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ISO / Sensitivity accuracy

In a new addition to our reviews we are now measuring the actual sensitivity of each indicated ISO sensitivity. This is achieved using the same shots as are used to measure ISO noise levels, we simply compare the exposure for each shot to the metered light level (using Sekonic L-358), middle gray matched. We estimate the accuracy of these results to be +/- 1/6 EV.

The K100D's ISO sensitivity proved to be exactly as indicated, throughout the ISO range.

Indicated
sensitivity
Canon EOS 350D
(actual sensitivity)
Pentax K100D
(actual sensitivity)
Nikon D50
(actual sensitivity)
ISO 100 ISO 125 n/a n/a
ISO 200 ISO 250 ISO 200 ISO 200
ISO 400 ISO 500 ISO 400 ISO 400
ISO 800 ISO 1000 ISO 800 ISO 800
ISO 1600 ISO 2000 ISO 1600 ISO 1600
ISO 3200 n/a ISO 3200 n/a

ISO Sensitivity / Noise levels

ISO equivalence on a digital camera is the ability to increase the sensitivity of the sensor. The works by turning up the "volume" (gain) on the sensor's signal amplifiers (remember the sensor is an analogue device). By amplifying the signal you also amplify the noise which becomes more visible at higher ISO's. Many modern cameras also employ noise reduction and / or sharpness reduction at higher sensitivities.

To measure noise levels we take a sequence of images of a GretagMacBeth ColorChecker chart (controlled artificial daylight lighting). The exposure is matched to the ISO (ie. ISO 200, 1/200 sec for consistency of exposure between cameras). The image sequence is run through our own proprietary noise measurement tool (version 1.4 in this review). Click here for more information. (Note that noise values indicated on the graphs here can not be compared to those in other reviews). Room temperature is approximately 22°C (~72°F), simulated daylight lighting.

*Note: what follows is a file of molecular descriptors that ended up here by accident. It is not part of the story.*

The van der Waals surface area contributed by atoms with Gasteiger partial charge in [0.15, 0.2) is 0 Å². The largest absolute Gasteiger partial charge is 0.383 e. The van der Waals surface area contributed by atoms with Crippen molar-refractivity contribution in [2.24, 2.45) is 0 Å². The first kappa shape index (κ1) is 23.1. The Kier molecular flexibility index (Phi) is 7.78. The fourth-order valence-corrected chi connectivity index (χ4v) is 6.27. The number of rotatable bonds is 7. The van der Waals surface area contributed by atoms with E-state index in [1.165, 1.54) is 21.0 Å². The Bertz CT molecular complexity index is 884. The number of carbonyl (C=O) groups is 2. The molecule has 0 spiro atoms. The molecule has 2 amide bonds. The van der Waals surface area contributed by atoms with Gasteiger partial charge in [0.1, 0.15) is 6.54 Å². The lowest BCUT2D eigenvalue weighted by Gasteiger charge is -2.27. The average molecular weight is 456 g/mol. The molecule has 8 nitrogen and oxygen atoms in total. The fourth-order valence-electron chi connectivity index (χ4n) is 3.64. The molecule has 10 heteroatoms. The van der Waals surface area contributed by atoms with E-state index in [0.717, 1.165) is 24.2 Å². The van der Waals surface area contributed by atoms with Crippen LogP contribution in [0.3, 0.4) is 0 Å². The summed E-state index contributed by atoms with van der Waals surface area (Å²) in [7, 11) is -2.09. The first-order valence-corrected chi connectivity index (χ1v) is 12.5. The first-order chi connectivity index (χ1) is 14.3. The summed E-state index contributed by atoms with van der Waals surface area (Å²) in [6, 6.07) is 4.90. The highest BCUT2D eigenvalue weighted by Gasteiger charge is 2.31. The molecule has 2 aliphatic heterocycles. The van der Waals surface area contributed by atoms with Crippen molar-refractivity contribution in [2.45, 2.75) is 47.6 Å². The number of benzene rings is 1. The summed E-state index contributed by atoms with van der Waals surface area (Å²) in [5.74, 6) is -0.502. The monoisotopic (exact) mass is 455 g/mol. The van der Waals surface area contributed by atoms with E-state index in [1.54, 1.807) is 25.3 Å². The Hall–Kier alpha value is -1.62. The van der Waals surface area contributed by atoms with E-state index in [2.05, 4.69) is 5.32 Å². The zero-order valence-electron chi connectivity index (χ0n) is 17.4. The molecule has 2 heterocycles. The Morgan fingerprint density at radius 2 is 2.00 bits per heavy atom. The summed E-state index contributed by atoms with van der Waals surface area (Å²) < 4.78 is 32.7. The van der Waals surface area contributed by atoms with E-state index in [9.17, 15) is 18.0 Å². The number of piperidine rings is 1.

We would liked to have included the recently announced D40 but it was not available at the time these tests were produced, however we will include results from the K100D in our D40 review.

Pentax K100D vs. Canon EOS 350D (Rebel XT) vs. Nikon D50

  • Pentax K100D: Pentax 50 mm F1.4 lens, Aperture Priority, Manual WB,
    Default Parameters (Vivid Tone), JPEG Large / Best
     
  • Canon EOS 350D: Canon 50 mm F1.4 lens, Aperture Priority, Manual WB,
    Default Parameters (Standard PS), JPEG Large / Fine
     
  • Nikon D50: Nikkor 50 mm F1.8 lens, Aperture Priority, Manual WB,
    Default Parameters (Normal), JPEG Large / Fine
Pentax K100D
n/a
Canon EOS 350D
ISO 100
(125 equiv.)
Nikon D50
n/a
Pentax K100D
ISO 200
Canon EOS 350D
ISO 200
(250 equiv.)
Nikon D50
ISO 200
Pentax K100D
ISO 400
Canon EOS 350D
ISO 400
(500 equiv.)
Nikon D50
ISO 400
Pentax K100D
ISO 800
Canon EOS 350D
ISO 800
(1000 equiv.)
Nikon D50
ISO 800
Pentax K100D
ISO 1600
Canon EOS 350D
ISO 1600
(2000 equiv.)
Nikon D50
ISO 1600
Pentax K100D
ISO 3200
Canon EOS 350D
n/a
Nikon D50
n/a

Up to ISO 800 the K100D maintains a similar level of noise as the Canon EOS 350D (Rebel XT), without sacrificing detail, at ISO 1600 the EOS 350D image is looking cleaner but also softer with the K100D demonstrating sharp detail if a little too much noise. Nikon's approach appears to be more noise reduction, especially luminance in 'flat areas'. The graph below reflects this performance, with the K100D very close to the EOS 350D for gray luminance noise but higher for black luminance noise (shadow noise).

Luminance noise graph

Indicated ISO sensitivity is on the horizontal axis of this graph, standard deviation of luminosity on the vertical axis.

Chroma (color) noise graph

Indicated ISO sensitivity is on the horizontal axis of this graph, standard deviation of color on the vertical axis.

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